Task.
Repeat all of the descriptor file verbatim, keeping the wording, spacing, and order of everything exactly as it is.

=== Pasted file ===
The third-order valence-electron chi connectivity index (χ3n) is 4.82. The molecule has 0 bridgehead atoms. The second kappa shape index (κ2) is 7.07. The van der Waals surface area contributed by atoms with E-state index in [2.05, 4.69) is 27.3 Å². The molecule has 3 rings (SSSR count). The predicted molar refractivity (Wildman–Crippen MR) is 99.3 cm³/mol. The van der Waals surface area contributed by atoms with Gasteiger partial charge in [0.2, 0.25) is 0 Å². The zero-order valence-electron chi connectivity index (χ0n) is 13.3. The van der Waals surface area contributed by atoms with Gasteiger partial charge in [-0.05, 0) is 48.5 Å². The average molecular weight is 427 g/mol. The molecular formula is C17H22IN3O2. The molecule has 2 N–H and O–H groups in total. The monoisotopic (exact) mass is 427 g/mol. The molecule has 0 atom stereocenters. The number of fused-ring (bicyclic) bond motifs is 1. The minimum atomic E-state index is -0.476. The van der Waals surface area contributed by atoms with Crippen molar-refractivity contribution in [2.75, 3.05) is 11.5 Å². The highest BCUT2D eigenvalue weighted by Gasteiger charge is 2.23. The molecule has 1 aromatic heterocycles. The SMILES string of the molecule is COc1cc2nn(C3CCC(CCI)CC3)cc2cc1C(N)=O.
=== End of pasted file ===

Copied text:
The third-order valence-electron chi connectivity index (χ3n) is 4.82. The molecule has 0 bridgehead atoms. The second kappa shape index (κ2) is 7.07. The van der Waals surface area contributed by atoms with E-state index in [2.05, 4.69) is 27.3 Å². The molecule has 3 rings (SSSR count). The predicted molar refractivity (Wildman–Crippen MR) is 99.3 cm³/mol. The van der Waals surface area contributed by atoms with Gasteiger partial charge in [0.2, 0.25) is 0 Å². The zero-order valence-electron chi connectivity index (χ0n) is 13.3. The van der Waals surface area contributed by atoms with Gasteiger partial charge in [-0.05, 0) is 48.5 Å². The average molecular weight is 427 g/mol. The molecular formula is C17H22IN3O2. The molecule has 2 N–H and O–H groups in total. The monoisotopic (exact) mass is 427 g/mol. The molecule has 0 atom stereocenters. The number of fused-ring (bicyclic) bond motifs is 1. The minimum atomic E-state index is -0.476. The van der Waals surface area contributed by atoms with Crippen molar-refractivity contribution in [2.75, 3.05) is 11.5 Å². The highest BCUT2D eigenvalue weighted by Gasteiger charge is 2.23. The molecule has 1 aromatic heterocycles. The SMILES string of the molecule is COc1cc2nn(C3CCC(CCI)CC3)cc2cc1C(N)=O.